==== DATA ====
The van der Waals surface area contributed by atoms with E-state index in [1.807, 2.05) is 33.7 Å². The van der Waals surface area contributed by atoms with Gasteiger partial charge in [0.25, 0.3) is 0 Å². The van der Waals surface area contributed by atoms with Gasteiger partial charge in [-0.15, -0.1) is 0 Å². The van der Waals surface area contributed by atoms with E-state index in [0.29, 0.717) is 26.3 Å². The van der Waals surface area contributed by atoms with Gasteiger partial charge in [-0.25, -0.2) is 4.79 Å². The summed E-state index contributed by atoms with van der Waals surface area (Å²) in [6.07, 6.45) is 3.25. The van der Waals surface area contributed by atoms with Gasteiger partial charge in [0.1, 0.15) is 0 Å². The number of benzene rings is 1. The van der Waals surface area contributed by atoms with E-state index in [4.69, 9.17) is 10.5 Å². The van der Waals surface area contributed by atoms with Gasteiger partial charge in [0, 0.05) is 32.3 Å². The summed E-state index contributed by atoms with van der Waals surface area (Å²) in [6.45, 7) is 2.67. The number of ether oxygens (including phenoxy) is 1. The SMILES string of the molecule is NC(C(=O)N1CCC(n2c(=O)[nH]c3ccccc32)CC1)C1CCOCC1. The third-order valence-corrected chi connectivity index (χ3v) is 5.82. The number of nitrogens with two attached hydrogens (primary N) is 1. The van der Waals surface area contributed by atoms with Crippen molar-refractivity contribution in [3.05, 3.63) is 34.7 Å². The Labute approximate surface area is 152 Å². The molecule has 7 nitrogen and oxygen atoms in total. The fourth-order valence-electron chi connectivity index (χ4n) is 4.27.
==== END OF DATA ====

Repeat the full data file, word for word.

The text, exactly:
The van der Waals surface area contributed by atoms with E-state index in [1.807, 2.05) is 33.7 Å². The van der Waals surface area contributed by atoms with Gasteiger partial charge in [0.25, 0.3) is 0 Å². The van der Waals surface area contributed by atoms with Gasteiger partial charge in [-0.15, -0.1) is 0 Å². The van der Waals surface area contributed by atoms with E-state index in [0.29, 0.717) is 26.3 Å². The van der Waals surface area contributed by atoms with Gasteiger partial charge in [-0.25, -0.2) is 4.79 Å². The summed E-state index contributed by atoms with van der Waals surface area (Å²) in [6.07, 6.45) is 3.25. The van der Waals surface area contributed by atoms with Gasteiger partial charge in [0.1, 0.15) is 0 Å². The number of benzene rings is 1. The van der Waals surface area contributed by atoms with E-state index in [4.69, 9.17) is 10.5 Å². The van der Waals surface area contributed by atoms with Gasteiger partial charge in [0, 0.05) is 32.3 Å². The summed E-state index contributed by atoms with van der Waals surface area (Å²) in [6.45, 7) is 2.67. The number of ether oxygens (including phenoxy) is 1. The SMILES string of the molecule is NC(C(=O)N1CCC(n2c(=O)[nH]c3ccccc32)CC1)C1CCOCC1. The third-order valence-corrected chi connectivity index (χ3v) is 5.82. The number of nitrogens with two attached hydrogens (primary N) is 1. The van der Waals surface area contributed by atoms with Crippen molar-refractivity contribution in [3.05, 3.63) is 34.7 Å². The Labute approximate surface area is 152 Å². The molecule has 7 nitrogen and oxygen atoms in total. The fourth-order valence-electron chi connectivity index (χ4n) is 4.27.